Then, the father got killed by some bandits.

The son hides, grieves, lives on, and really has to fend for himself, he grows up to be wild, muscluar, prone to anger, insecere with his own feelings, highly territorial and xenophobic, intelligently lazy-essentially, an orc. The Elves find him when he's 111, and try to educate him properly but can't break the mold his childhood forced him to fit. He learns some stuff, like basic ettiquite and not to scratch himself in public, a semi-refined elven accent, and how to be a freak in the bedroom. (altough "society" probably hadn't taught him that.) He's an Elf, but even inadvertly, he had the life of an Orc.

And now: essay question! How plausible is this in your fantasy world? How would it happen differently?

I personally believe that we're going to have to put better thought into our non-humans then Elves are eloquent, and Orcs are stupid and mean. Even if Elves are from venus and Orcs from mars, I'd like to actually see what defines their "nature" so that we can see the real limits of the impact of "nuture"

The answer to your first question (" orcish nature so strong that he'll still end up being a brute with limited empathy?") is dependent upon your campaign, and your choices about the character you made.

If you use the real world as your example, it's some of both. Human beings have certain inborn tendencies, that can, to some extent, be transcended by personal choices, but it's difficult and usually never entirely resolved.

For example, someone who is born with a tendency towards alcoholism will probably never be able to become a "social" drinker without falling into alcoholism. He'll have a lot less conflict by remaining a teetotaller.

But the real world doesn't have to be your example. You can use Tolkein's world... where in spite of being raised and trained by Elves, in the end Aragorn exemplifies the Human style of nobility... where orcs are irredeemably evil.

Or you can just chill out and play.

If we stick to stereotypes, one thing I notice that some of you have touched but not elaborated on is that fantasy nonhumans tend to be extremely monolithic compared to humans. Some games/settings make a feeble attempt to justify this by painting humans as the unusual ones, the only race so diverse that they can be like all the humans we've met in real life (isn't that convenient?). On the rare occasion that nonhumans go against type, their creators often seem to treat them as amusing sideshow freaks or clever intellectual in-jokes. ("He's an elf, but he doesn't like trees! This dwarf and orc are friends and fight side by side! Isn't that cool!?")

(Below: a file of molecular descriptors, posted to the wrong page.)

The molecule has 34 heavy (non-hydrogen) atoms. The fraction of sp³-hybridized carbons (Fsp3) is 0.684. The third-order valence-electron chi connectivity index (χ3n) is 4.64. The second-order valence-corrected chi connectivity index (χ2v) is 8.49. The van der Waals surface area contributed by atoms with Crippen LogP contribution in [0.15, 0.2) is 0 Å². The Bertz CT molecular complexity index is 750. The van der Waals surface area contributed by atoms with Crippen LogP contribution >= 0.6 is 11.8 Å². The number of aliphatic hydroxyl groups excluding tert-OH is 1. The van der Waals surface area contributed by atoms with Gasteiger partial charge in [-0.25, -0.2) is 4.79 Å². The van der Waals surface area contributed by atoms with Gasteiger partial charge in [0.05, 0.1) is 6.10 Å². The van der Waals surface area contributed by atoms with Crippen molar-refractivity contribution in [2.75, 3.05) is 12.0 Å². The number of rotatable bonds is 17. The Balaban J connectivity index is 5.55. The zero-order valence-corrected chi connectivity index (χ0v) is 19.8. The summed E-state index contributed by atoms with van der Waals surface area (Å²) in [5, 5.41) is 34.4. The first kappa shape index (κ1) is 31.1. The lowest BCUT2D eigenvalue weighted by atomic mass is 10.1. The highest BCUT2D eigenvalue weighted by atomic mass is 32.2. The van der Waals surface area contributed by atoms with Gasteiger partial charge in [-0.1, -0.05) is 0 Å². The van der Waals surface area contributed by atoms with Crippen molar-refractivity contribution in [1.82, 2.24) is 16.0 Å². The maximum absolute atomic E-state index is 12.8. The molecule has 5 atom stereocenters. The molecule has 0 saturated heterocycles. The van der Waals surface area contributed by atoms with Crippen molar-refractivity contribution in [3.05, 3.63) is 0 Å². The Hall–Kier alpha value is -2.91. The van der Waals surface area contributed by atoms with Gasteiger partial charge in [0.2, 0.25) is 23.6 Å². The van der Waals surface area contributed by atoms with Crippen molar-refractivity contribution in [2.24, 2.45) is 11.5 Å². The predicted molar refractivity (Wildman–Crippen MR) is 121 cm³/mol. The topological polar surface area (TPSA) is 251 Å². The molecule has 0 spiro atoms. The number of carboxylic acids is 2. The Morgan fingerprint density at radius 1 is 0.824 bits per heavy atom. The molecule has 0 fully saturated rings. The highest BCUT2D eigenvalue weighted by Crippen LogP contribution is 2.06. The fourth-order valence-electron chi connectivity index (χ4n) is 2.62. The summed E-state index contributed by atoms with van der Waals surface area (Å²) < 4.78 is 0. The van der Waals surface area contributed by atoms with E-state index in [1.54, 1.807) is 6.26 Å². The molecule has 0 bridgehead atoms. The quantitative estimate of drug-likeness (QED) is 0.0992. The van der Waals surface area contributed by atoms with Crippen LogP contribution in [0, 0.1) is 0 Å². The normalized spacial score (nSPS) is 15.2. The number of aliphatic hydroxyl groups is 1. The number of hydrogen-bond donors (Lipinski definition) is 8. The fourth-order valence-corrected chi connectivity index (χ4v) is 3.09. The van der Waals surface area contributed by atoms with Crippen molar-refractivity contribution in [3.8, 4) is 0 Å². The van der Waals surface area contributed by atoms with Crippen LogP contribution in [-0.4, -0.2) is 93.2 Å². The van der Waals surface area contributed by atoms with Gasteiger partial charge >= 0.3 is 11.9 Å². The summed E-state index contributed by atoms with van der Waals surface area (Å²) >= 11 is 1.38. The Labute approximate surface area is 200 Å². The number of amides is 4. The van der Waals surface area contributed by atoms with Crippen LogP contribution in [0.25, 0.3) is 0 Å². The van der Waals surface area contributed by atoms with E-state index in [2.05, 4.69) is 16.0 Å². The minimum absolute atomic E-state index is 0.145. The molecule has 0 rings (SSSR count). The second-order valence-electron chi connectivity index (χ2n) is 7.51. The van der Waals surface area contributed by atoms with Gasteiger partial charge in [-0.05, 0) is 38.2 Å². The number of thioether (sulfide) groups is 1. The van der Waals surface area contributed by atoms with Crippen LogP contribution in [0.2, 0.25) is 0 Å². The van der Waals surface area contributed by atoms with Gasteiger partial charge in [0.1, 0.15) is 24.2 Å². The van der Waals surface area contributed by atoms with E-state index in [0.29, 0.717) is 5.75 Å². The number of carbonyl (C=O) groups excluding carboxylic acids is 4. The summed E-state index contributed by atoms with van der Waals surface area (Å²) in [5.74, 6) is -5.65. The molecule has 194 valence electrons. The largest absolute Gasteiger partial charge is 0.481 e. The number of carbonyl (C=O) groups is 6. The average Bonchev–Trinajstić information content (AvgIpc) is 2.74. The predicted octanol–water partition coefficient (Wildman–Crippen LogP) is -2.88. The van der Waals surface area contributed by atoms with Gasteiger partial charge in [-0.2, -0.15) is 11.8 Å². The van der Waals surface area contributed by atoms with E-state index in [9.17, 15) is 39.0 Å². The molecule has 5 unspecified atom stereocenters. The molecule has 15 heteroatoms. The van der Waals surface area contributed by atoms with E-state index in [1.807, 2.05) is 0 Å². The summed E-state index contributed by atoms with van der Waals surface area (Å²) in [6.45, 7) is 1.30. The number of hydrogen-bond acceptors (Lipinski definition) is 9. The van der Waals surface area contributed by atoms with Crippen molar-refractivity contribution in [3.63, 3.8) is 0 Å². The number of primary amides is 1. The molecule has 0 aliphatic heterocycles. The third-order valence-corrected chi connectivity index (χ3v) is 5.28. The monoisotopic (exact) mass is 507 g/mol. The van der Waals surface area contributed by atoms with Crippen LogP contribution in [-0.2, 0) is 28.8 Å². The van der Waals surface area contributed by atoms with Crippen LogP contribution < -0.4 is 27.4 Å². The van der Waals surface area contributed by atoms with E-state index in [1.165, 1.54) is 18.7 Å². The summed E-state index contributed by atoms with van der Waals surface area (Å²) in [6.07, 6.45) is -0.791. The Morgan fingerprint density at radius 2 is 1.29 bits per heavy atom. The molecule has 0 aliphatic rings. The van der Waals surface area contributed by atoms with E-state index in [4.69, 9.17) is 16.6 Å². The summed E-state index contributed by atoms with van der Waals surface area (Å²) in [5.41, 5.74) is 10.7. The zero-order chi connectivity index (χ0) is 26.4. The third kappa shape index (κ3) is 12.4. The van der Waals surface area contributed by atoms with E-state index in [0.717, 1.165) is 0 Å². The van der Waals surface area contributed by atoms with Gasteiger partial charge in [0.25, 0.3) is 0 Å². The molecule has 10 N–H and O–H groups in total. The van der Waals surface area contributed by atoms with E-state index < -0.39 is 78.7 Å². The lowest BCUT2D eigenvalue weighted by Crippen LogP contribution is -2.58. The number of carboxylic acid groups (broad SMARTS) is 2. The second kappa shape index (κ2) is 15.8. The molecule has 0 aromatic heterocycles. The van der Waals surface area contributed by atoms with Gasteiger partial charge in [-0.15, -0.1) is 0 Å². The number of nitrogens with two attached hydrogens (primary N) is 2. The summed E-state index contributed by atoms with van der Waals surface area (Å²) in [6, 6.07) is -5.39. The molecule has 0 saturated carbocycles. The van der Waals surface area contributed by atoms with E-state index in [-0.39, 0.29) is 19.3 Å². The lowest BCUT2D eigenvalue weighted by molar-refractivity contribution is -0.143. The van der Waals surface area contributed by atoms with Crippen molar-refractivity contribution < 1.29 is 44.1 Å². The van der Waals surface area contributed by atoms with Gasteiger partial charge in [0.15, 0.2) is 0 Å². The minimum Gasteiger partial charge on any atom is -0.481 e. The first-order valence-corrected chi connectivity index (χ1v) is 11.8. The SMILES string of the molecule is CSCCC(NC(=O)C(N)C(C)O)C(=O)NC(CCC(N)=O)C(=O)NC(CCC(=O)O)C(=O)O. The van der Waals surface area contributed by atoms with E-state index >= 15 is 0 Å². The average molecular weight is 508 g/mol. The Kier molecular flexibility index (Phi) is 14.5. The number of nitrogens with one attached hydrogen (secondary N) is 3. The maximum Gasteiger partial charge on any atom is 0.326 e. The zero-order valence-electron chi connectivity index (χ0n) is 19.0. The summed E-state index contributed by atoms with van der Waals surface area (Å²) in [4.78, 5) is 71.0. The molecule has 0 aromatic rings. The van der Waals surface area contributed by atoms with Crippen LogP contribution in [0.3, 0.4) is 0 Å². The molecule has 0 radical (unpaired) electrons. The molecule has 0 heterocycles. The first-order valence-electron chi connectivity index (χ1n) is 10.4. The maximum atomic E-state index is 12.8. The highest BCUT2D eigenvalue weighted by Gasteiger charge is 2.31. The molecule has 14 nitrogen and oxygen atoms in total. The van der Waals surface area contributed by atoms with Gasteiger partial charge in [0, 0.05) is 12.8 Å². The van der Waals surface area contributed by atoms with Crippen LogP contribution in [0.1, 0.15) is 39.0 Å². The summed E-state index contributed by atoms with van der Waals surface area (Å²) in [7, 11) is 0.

Of course, giving an entire race the same culture and personality is also convenient for players and GMs, since it means that they can act recognizably elven/dwarven/whatever with little effort.. and let's face it, not everyone is looking for a major acting or writing challenge all the time (especially the GM, who has to put a lot more work into it). It hardly seems realistic, though. So how do you make nonhumans nonhuman without making them a bunch of mental and spiritual clones?

We have no nonhuman cultures here on Earth, unless you count animal group behavior, but we do have some that are pretty foreign to modern Westerners. Consider Middle Eastern culture (I'm overgeneralizing/stereotyping quite a bit here, but bear with me): automatic rifles are common but rarely used for actual combat, religion is taken VERY seriously, and women have few/different rights and freedoms compared to men. Or consider the Japanese, with their typically Asian views on the individual's role in society (both as a member of a community, and a member of a caste) and their overall bizarreness (too many examples to list, really). And yet, within these societies, we see the same kind of variety we find in our own: different jobs, different hobbies, different personalities. The reason I hold up these examples is to show how nonhuman societies can be distinctly alien while still allowing for individual variation for reasons other than inherent differences from humanity.